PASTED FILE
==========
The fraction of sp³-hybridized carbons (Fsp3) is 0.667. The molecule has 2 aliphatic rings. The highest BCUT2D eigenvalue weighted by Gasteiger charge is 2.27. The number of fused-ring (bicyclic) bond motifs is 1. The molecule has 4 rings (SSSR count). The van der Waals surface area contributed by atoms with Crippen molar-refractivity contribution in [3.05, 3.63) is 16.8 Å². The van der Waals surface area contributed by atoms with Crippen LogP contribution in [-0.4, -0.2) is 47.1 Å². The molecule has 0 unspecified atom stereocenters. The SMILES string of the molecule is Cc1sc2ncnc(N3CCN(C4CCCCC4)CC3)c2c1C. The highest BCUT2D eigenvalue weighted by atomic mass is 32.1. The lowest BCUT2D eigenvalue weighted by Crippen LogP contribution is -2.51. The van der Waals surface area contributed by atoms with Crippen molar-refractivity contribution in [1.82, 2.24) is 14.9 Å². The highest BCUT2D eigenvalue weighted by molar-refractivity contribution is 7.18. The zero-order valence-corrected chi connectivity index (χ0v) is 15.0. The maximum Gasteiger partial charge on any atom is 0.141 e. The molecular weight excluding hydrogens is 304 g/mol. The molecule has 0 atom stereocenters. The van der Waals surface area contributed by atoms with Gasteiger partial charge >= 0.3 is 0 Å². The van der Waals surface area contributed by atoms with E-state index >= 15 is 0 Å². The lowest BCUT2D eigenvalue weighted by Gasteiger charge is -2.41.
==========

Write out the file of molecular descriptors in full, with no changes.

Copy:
The fraction of sp³-hybridized carbons (Fsp3) is 0.667. The molecule has 2 aliphatic rings. The highest BCUT2D eigenvalue weighted by Gasteiger charge is 2.27. The number of fused-ring (bicyclic) bond motifs is 1. The molecule has 4 rings (SSSR count). The van der Waals surface area contributed by atoms with Crippen molar-refractivity contribution in [3.05, 3.63) is 16.8 Å². The van der Waals surface area contributed by atoms with Crippen LogP contribution in [-0.4, -0.2) is 47.1 Å². The molecule has 0 unspecified atom stereocenters. The SMILES string of the molecule is Cc1sc2ncnc(N3CCN(C4CCCCC4)CC3)c2c1C. The highest BCUT2D eigenvalue weighted by atomic mass is 32.1. The lowest BCUT2D eigenvalue weighted by Crippen LogP contribution is -2.51. The van der Waals surface area contributed by atoms with Crippen molar-refractivity contribution in [1.82, 2.24) is 14.9 Å². The highest BCUT2D eigenvalue weighted by molar-refractivity contribution is 7.18. The zero-order valence-corrected chi connectivity index (χ0v) is 15.0. The maximum Gasteiger partial charge on any atom is 0.141 e. The molecular weight excluding hydrogens is 304 g/mol. The molecule has 0 atom stereocenters. The van der Waals surface area contributed by atoms with Gasteiger partial charge >= 0.3 is 0 Å². The van der Waals surface area contributed by atoms with E-state index >= 15 is 0 Å². The lowest BCUT2D eigenvalue weighted by Gasteiger charge is -2.41.